Freedom Forever Solar: The complete review and consumer guide

One of the fastest growing solar installers in the country, Freedom Forever operates in at least 24 states and is still expanding. Are they a good choice for your home solar project?

Freedom Forever Solar logo

Freedom Forever is a relatively new company on the solar installation scene, but it has grown very quickly, reaching 6th place on the Solar Power World list of residential solar installers. In the most recent year, Freedom Forever installed 92 megawatts of solar.

The company operates in most of the major solar markets in the US and employs over 1,700 people. If you’re looking for a solar installer for your home, there’s a good chance that you’ve come across their name.

However, because of their partnerships and dealer model, it might not always be obvious to consumers that Freedom Forever is doing the installation work. This can also make consumer research more complicated: if one company is doing the sales but Freedom Forever is actually doing the installation, you really should be looking at reviews for both companies.

This article will dive into this company in detail. It doesn’t make a specific recommendation of whether or not you should use Freedom Forever to install your solar panels, but will hopefully help you make the right decision.

Freedom Forever: company basics

(Right off the bat: Freedom Forever should not be confused with Freedom Solar, a SunPower dealer that works in Texas, Colorado, and Florida.)

Freedom Forever is a privately-held company based in Temecula, CA and was started in 2011. It currently operates in 24 states and is expanding to several more. According to Solar Power World, Freedom Forever has installed 212,524 kW of solar panels since it was founded. For context, the average home solar system is 6.4 kW in size. If their average installation size was 6.4 kW, that would amount to more than 33,000 systems.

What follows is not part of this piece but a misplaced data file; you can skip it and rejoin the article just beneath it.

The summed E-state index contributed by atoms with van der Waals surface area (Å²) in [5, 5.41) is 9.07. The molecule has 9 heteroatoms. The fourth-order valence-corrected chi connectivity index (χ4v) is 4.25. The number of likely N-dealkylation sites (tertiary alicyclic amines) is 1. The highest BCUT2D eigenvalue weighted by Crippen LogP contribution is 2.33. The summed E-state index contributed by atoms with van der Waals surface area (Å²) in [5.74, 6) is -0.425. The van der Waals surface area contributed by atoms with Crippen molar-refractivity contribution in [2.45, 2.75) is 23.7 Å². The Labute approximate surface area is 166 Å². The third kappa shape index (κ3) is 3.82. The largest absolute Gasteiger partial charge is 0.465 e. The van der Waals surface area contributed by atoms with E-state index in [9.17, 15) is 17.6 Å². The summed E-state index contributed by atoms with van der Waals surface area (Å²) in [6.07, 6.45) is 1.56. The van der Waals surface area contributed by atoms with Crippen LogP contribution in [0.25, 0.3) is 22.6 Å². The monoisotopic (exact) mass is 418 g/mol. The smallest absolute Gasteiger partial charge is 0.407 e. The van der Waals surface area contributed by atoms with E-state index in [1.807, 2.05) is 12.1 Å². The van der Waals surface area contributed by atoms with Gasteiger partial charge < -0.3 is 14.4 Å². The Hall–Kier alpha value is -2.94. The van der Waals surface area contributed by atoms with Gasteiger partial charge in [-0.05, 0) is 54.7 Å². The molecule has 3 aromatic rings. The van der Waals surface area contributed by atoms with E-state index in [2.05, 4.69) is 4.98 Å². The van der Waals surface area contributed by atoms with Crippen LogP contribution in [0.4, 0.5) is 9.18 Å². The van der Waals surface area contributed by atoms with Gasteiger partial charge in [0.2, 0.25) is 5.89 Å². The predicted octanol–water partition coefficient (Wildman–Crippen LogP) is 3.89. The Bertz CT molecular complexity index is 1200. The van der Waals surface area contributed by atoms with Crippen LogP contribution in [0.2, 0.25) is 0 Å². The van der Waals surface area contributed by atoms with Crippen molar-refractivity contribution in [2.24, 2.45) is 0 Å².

While the company does technically operate in many states, in some cases their presence in a state is perfunctory, such as Georgia where they installed only 9 kW of solar last year - perhaps just a single system.

These are their top states for installations (according to data from Solar Power World):

  • Arizona
  • California
  • Colorado
  • Florida
  • Illinois
  • Massachusetts
  • New Jersey
  • Texas
  • Utah

They don’t install in a couple major solar markets - notably New York and Virginia - but their website says they’re expanding to them soon.

Independent Authorized Dealers: when another company is selling Freedom Forever installations

One of the strategies that Freedom Forever has used to grow so rapidly is to recruit other companies as sales agents. Freedom Forever calls these Independent Authorized Dealers.

From the point of view of the installer, most of the work of a home solar installation isn’t in the physical work of installing panels and wires in homes, which usually only takes a day or two. Instead, it’s all the other things such as permits, paperwork, marketing, and sales. By using an authorized dealer model, Freedom Forever is able to expand its footprint without having to worry about opening offices, hiring, marketing or any of the other things that go along with it.

While this has helped the company to grow rapidly, it has a couple potential pitfalls for consumers. One of the biggest challenges for any company using independent dealers is to ensure consistent quality control. Dealers are independent agents and not direct employees of the parent company. This can make it harder to enforce standards, especially when it comes to codes of ethics.

The challenge of maintaining a high quality independent dealer network can be found in diverse industries, from financial advisors to tractors.

The solar industry, especially when it comes to door-to-door sales, does have some history of using aggressive or misleading sales practices to help close a sale. The practice of using salespeople that are independent from the parent company can make it harder to enforce standards that are meant to avoid this.

For example, a customer of Freedom Forever registered a complaint with the Better Business Bureau about a false promise made by the salesperson. The response by the company essentially blamed the independent dealer model:

Freedom Forever like most solar companies utilizes independent third-party dealers to market its services to customers. The dealers are not employees of Freedom Forever and are only paid on commission for their marketing services.

Freedom understands that Mr. ****** is upset that his system did not offset more of his energy usage. However, Freedom does not guarantee offset. It only guarantees production. There is no mention of offset int the agreement signed by Mr. ****** Because a person’s energy usage changes, it would be impossible to make that type of guarantee.